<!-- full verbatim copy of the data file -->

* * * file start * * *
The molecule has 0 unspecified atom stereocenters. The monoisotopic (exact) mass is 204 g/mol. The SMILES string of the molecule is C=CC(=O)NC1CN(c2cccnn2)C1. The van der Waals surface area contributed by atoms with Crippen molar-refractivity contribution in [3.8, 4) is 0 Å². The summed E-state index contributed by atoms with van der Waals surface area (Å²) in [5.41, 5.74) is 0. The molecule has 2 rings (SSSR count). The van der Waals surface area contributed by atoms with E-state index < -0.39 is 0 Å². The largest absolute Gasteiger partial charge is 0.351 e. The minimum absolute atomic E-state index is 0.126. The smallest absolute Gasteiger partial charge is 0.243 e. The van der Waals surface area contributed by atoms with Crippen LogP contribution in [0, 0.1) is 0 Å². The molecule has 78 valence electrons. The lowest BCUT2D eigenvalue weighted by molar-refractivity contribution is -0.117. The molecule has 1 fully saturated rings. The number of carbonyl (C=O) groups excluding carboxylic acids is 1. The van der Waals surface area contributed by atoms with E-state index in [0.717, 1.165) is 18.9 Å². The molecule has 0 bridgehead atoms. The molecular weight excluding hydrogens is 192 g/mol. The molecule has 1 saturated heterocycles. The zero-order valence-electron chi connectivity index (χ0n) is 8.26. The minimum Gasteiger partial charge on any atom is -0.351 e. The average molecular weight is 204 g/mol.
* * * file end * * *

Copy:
The molecule has 0 unspecified atom stereocenters. The monoisotopic (exact) mass is 204 g/mol. The SMILES string of the molecule is C=CC(=O)NC1CN(c2cccnn2)C1. The van der Waals surface area contributed by atoms with Crippen molar-refractivity contribution in [3.8, 4) is 0 Å². The summed E-state index contributed by atoms with van der Waals surface area (Å²) in [5.41, 5.74) is 0. The molecule has 2 rings (SSSR count). The van der Waals surface area contributed by atoms with E-state index < -0.39 is 0 Å². The largest absolute Gasteiger partial charge is 0.351 e. The minimum absolute atomic E-state index is 0.126. The smallest absolute Gasteiger partial charge is 0.243 e. The van der Waals surface area contributed by atoms with Crippen LogP contribution in [0, 0.1) is 0 Å². The molecule has 78 valence electrons. The lowest BCUT2D eigenvalue weighted by molar-refractivity contribution is -0.117. The molecule has 1 fully saturated rings. The number of carbonyl (C=O) groups excluding carboxylic acids is 1. The van der Waals surface area contributed by atoms with E-state index in [0.717, 1.165) is 18.9 Å². The molecule has 0 bridgehead atoms. The molecular weight excluding hydrogens is 192 g/mol. The molecule has 1 saturated heterocycles. The zero-order valence-electron chi connectivity index (χ0n) is 8.26. The minimum Gasteiger partial charge on any atom is -0.351 e. The average molecular weight is 204 g/mol.